Problems with taking your own passport photo
A few things can go wrong when taking your own passport photo. Here are some common problems and how to avoid them.
First, avoid taking a selfie. Your photo could be rejected if your face is too close, so have a friend or family member stand a distance away from you to take your headshot. Remember, you can always crop the image later.
Next, make sure your paper quality is up to par. You have to use photo quality paper, so if your printer can’t handle it, send your image off to be printed.
Finally, check your lighting and background. You need a white background — brightly painted walls at your house won’t cut it. You also can’t digitally alter your photo, so don’t assume you can simply change the background on your phone or computer. Find an appropriate physical background to use to avoid having your passport photo rejected.
Finally, move lights around or wait for a bright time of day to take your photo. Your image can be rejected if it’s too dark or has shadows. All of your hair and skin tones should look as they do in person, not altered because of lighting.
Why are passport photos so expensive?
Depending on where you go, you could spend up to $15 for a passport photo. It may not seem like that much, but travel costs can quickly add up. Plus, passport photo fees can get particularly expensive when traveling as a family.
Places like drugstores and shipping stores typically offer on-site passport photos. An MMS reader reported getting passport photos at both Costco and Sam’s Club for ~$5. You may even be able to save money with a coupon or discount code.
You can also explore various apps. Some are free, but you’ll still need to pay for printing if you don’t have your own set-up at home. Read reviews to make sure the app is up-to-date on current State Department photo guidelines.
Finally, AAA members can enjoy passport photo discounts. If you’re a basic member, the cost is $10 per set. If you’re a plus-level member, each individual in your family receives a free set each year. Explore other AAA benefits to see if the membership cost is worth the savings.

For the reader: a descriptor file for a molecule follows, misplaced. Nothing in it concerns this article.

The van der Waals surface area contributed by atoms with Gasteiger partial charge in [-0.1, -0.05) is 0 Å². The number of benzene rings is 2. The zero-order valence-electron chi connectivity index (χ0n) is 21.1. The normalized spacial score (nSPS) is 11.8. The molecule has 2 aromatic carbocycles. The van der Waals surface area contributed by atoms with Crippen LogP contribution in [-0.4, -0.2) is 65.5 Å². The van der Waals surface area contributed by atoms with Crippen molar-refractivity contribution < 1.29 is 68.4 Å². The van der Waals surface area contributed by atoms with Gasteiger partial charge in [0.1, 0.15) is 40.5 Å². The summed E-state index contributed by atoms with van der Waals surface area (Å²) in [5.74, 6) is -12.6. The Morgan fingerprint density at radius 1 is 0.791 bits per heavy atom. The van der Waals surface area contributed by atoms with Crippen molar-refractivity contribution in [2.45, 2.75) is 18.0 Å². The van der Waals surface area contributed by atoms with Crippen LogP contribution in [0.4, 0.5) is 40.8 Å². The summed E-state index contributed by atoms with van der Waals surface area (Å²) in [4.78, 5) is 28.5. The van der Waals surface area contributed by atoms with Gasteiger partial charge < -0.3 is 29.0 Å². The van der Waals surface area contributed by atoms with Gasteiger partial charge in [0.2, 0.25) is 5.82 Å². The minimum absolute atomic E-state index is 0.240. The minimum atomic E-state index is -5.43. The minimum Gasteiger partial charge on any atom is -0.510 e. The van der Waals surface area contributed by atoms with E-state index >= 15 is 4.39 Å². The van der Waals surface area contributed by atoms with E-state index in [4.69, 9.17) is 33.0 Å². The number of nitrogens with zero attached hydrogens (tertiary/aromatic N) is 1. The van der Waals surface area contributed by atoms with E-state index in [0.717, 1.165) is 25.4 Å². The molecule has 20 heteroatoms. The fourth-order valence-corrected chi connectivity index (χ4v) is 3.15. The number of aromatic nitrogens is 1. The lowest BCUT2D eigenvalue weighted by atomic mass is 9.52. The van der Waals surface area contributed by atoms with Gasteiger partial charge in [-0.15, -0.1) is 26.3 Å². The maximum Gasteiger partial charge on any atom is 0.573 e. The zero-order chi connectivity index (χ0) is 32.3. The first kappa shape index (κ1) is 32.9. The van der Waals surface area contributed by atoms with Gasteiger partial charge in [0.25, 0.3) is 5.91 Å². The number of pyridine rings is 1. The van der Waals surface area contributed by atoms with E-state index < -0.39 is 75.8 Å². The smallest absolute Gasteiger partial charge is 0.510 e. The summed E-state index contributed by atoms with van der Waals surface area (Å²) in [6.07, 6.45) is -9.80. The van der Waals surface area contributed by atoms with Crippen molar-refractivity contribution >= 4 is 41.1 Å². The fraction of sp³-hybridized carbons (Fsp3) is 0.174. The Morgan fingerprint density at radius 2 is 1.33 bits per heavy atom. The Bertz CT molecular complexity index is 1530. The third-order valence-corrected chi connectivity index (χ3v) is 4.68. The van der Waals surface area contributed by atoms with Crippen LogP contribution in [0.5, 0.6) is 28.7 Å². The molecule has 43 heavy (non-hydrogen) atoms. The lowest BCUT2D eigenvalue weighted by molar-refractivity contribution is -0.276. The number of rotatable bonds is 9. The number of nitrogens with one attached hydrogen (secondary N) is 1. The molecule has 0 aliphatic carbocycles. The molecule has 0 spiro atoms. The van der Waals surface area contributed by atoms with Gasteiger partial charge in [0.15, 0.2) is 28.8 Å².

Taking photos that meet at the U.S. State Department’s guidelines for passports doesn’t need to be expensive or time-consuming. Taking your own passport photo is entirely manageable and can save you a lot of money.
Just make sure both the image and your printed photos meet the State Department’s standards. That way, you won’t slow down the approval process.
Do you have a favorite store, app or program for taking passport-style photos? Share it with us in the comments below!
For the latest tips and tricks on traveling big without spending a fortune, please subscribe to the Million Mile Secrets daily email newsletter.
Featured image by Jason Stauffer/Million Mile Secrets.
Chase Sapphire Reserve®APPLY NOW
Chase Sapphire Reserve®
- 60,000 Ultimate Rewards points after you spend $4,000 on purchases in the first 3 months from account opening. That’s $900 in travel when you redeem through Chase Ultimate Rewards®
- $550 annual fee (Not waived for first year)
WHY WE LIKE IT
- Earn 3X points on travel (excluding the $300 travel credit) & dining at restaurants & 1 point per $1 spent on all other purchases worldwide
- 10x points on all Lyft rides booked with the card through 3/31/22
- $300 statement credit for travel purchases each account anniversary year (including hotels, airfare, car rental, etc.)
- Up to $100 statement credit for Global Entry
- Priority Pass Select for access to airport lounges
- Complimentary Lyft Pink for one year ($199 minimum value). Complimentary DashPass subscription from DoorDash (must activate by 12/31/21).
- Read our review of the Chase Sapphire Reserve
Editorial Note: We're the Million Mile Secrets team. And we're proud of our content, opinions and analysis, and of our reader's comments. These haven’t been reviewed, approved or endorsed by any of the airlines, hotels, or credit card issuers which we often write about. And that’s just how we like it! :)